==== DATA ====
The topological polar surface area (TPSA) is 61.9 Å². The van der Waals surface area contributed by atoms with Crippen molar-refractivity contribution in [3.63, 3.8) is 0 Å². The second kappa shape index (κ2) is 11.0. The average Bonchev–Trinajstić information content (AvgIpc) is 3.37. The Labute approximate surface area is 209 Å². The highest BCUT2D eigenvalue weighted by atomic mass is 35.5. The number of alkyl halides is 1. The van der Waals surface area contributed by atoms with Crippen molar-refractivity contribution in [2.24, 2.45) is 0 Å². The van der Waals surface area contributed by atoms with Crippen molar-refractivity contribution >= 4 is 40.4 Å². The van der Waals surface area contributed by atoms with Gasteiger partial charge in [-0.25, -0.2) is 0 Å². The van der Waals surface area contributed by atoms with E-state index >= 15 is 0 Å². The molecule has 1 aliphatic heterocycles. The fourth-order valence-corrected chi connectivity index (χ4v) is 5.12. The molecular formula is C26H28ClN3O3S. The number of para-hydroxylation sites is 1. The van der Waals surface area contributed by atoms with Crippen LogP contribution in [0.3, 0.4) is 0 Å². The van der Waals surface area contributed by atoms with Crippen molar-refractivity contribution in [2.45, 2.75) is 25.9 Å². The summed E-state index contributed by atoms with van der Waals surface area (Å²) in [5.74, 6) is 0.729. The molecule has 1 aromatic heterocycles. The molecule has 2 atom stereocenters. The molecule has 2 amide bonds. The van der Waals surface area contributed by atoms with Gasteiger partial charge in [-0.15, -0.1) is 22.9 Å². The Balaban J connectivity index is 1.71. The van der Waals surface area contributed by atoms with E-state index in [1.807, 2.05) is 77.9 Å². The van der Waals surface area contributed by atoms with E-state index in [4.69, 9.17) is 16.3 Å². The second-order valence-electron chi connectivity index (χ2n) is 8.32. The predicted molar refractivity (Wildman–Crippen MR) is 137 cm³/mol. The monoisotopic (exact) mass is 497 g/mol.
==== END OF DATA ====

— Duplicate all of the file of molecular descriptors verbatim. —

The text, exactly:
The topological polar surface area (TPSA) is 61.9 Å². The van der Waals surface area contributed by atoms with Crippen molar-refractivity contribution in [3.63, 3.8) is 0 Å². The second kappa shape index (κ2) is 11.0. The average Bonchev–Trinajstić information content (AvgIpc) is 3.37. The Labute approximate surface area is 209 Å². The highest BCUT2D eigenvalue weighted by atomic mass is 35.5. The number of alkyl halides is 1. The van der Waals surface area contributed by atoms with Crippen molar-refractivity contribution in [2.24, 2.45) is 0 Å². The van der Waals surface area contributed by atoms with Crippen molar-refractivity contribution >= 4 is 40.4 Å². The van der Waals surface area contributed by atoms with Gasteiger partial charge in [-0.25, -0.2) is 0 Å². The van der Waals surface area contributed by atoms with E-state index >= 15 is 0 Å². The molecule has 1 aliphatic heterocycles. The fourth-order valence-corrected chi connectivity index (χ4v) is 5.12. The molecular formula is C26H28ClN3O3S. The number of para-hydroxylation sites is 1. The van der Waals surface area contributed by atoms with Crippen LogP contribution in [0.3, 0.4) is 0 Å². The van der Waals surface area contributed by atoms with Crippen molar-refractivity contribution in [2.45, 2.75) is 25.9 Å². The summed E-state index contributed by atoms with van der Waals surface area (Å²) in [5.74, 6) is 0.729. The molecule has 1 aromatic heterocycles. The molecule has 2 atom stereocenters. The molecule has 2 amide bonds. The van der Waals surface area contributed by atoms with Gasteiger partial charge in [-0.15, -0.1) is 22.9 Å². The Balaban J connectivity index is 1.71. The van der Waals surface area contributed by atoms with E-state index in [1.807, 2.05) is 77.9 Å². The van der Waals surface area contributed by atoms with E-state index in [4.69, 9.17) is 16.3 Å². The second-order valence-electron chi connectivity index (χ2n) is 8.32. The predicted molar refractivity (Wildman–Crippen MR) is 137 cm³/mol. The monoisotopic (exact) mass is 497 g/mol.